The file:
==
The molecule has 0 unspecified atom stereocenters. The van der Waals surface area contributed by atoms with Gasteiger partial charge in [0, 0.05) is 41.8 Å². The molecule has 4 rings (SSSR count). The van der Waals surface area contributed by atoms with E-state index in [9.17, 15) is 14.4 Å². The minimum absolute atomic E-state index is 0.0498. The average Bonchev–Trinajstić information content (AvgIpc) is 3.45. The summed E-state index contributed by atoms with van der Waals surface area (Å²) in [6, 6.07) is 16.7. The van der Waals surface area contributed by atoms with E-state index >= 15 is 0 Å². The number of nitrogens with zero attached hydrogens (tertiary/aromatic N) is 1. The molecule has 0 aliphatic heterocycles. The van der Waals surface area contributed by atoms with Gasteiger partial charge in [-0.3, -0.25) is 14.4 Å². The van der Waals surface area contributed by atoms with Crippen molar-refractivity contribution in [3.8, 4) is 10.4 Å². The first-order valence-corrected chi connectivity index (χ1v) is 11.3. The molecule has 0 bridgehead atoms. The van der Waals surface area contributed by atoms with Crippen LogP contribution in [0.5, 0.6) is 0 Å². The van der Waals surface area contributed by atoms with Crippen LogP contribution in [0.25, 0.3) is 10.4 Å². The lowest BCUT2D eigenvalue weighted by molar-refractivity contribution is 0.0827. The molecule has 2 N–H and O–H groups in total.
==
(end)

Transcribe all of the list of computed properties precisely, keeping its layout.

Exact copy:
The molecule has 0 unspecified atom stereocenters. The van der Waals surface area contributed by atoms with Gasteiger partial charge in [0, 0.05) is 41.8 Å². The molecule has 4 rings (SSSR count). The van der Waals surface area contributed by atoms with E-state index in [9.17, 15) is 14.4 Å². The minimum absolute atomic E-state index is 0.0498. The average Bonchev–Trinajstić information content (AvgIpc) is 3.45. The summed E-state index contributed by atoms with van der Waals surface area (Å²) in [6, 6.07) is 16.7. The van der Waals surface area contributed by atoms with E-state index >= 15 is 0 Å². The number of nitrogens with zero attached hydrogens (tertiary/aromatic N) is 1. The molecule has 0 aliphatic heterocycles. The van der Waals surface area contributed by atoms with Gasteiger partial charge in [-0.3, -0.25) is 14.4 Å². The van der Waals surface area contributed by atoms with Crippen molar-refractivity contribution in [3.8, 4) is 10.4 Å². The first-order valence-corrected chi connectivity index (χ1v) is 11.3. The molecule has 0 bridgehead atoms. The van der Waals surface area contributed by atoms with Crippen LogP contribution in [0.5, 0.6) is 0 Å². The van der Waals surface area contributed by atoms with Crippen LogP contribution in [0.25, 0.3) is 10.4 Å². The lowest BCUT2D eigenvalue weighted by molar-refractivity contribution is 0.0827. The molecule has 2 N–H and O–H groups in total.